Preservation and the New Data Landscape

How is the preservation enterprise engaging, shaping, learning from, and capitalizing on the new landscape of urban data in order to forge evidence-based research, co-produce knowledge with communities, and inform policy agendas?

The Urban Heritage and Data in the 21st Century symposium and the subsequent publication explores the following themes that can inform the next generation of preservation policy:

  • The power of data collection and management
  • Data as civic engagement
  • Building data specific to building preservation policy
  • Challenging and substantiating narratives through preservation
  • Informed decision-making and evidence-building
  • Using preservation to tell better stories and ask better questions


Available online and in print.

Symposium Participants & Contributors

Lisa Ackerman (World Monuments Fund)
Interview – Heritage Data Collection

Marco Castro Cosio (Columbia University School of Journalism)
Interview – Mapping Experiences onto the Digital and Physical Landscape

Andrew S. Dolkart (Columbia GSAPP)
The Challenges of Legacy Data in Preserving the Historic Built Environment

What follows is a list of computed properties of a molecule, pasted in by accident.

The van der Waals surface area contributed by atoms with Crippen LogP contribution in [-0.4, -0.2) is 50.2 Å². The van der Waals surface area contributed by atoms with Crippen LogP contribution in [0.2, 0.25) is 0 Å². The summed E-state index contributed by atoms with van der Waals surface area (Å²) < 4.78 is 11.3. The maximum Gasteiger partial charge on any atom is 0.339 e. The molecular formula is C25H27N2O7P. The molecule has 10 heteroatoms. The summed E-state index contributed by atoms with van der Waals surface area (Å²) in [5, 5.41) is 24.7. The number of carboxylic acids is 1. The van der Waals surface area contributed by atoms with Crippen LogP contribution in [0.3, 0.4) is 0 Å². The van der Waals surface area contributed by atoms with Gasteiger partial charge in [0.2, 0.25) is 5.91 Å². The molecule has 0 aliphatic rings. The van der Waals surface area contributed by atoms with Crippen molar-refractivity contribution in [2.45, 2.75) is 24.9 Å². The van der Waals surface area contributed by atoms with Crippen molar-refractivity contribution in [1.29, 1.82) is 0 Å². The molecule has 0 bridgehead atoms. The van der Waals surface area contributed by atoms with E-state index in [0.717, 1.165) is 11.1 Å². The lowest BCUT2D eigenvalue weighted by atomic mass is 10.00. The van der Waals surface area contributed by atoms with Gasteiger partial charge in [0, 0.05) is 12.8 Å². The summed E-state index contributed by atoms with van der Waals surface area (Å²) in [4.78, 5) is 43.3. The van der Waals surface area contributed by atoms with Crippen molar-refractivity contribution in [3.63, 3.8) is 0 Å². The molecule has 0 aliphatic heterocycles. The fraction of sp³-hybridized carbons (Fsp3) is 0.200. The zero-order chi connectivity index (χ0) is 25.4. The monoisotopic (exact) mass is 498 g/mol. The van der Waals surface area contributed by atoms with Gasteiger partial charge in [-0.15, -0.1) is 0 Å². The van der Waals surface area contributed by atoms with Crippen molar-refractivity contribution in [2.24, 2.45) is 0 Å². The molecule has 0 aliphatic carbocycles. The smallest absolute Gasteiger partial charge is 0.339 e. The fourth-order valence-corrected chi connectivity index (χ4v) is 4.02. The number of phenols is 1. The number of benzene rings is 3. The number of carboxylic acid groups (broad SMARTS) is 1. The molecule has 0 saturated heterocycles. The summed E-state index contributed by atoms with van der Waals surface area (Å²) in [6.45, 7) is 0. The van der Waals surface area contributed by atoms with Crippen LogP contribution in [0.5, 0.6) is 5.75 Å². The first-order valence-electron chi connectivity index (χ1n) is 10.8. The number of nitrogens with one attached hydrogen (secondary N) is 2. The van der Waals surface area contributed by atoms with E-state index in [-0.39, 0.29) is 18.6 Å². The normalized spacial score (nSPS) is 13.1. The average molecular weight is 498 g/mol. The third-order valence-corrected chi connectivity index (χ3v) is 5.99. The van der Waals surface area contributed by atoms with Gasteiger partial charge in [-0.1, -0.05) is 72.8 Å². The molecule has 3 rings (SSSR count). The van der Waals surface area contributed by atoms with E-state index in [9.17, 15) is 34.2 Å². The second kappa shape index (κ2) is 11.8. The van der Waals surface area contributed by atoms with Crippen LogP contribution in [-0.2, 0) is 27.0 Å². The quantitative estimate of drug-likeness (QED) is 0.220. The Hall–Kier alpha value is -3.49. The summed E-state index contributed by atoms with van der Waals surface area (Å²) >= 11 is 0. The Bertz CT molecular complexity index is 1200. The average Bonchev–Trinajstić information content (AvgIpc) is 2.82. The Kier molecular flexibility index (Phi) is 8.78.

Matthew Hampel (Loveland Technologies)
Managing Historic Complexity: Practical Lessons from Tech-Forward Historic Resource Surveys

Janet Hansen and Sara Delgadillo Cruz (City of Los Angeles)
Big City, Big Data: Los Angeles’s Historic Resources

Randall Mason (University of Pennsylvania School of Design)
Connecting Preservation to Urban Policy in a Data-Rich Future

Jennifer L. Most (New York City Department of Transportation)
The Case for Data Analytics in Preservation Education and Practice

Douglas S. Noonan (Indiana University School of Public and Environmental Affairs) and Tetsuharu Oba (Kyoto University)
Perspectives on Data in Urban Historic Preservation Policy

Michael Powe (National Trust for Historic Preservation Research and Policy Lab)
Using New Data to Demonstrate Why Old Buildings Matter

Eduardo Rojas (University of Pennsylvania School of Design)
Social Actors in Urban Heritage Conservation: Do We Know Enough?

Alicia Roualt (18F)
Interview – Urban Planning and Technology Practice: A Heritage Opportunity

Stephanie Ryberg-Webster (Cleveland State University) and Kelly L. Kinahan (University of Louisville)

The Possibilities and Perils of Data-Driven Preservation Research: Lessons from a Multiyear Study of Federal Historic Rehabilitation Tax Credits

Emily Talen (University of Chicago)
Historic Buildings, Chain Stores, and Mom-and-Pop Retail

Amanda L. Webb (University of Cincinnati)
Historic Preservation in a New Era of Building Energy Data

Vicki Weiner (Pratt Center for Community Development)
Democratizing Data: Pratt Center’s Neighborhood Data Portal

Jeremy C. Wells (University of Maryland, College Park), Vanilson Burégio (Federal Rural University of Pernambuco), and Rinaldo Lima (Federal Rural University of Pernambuco)
Big and Deep Heritage Data: The Social HEritage Machine (SHEM)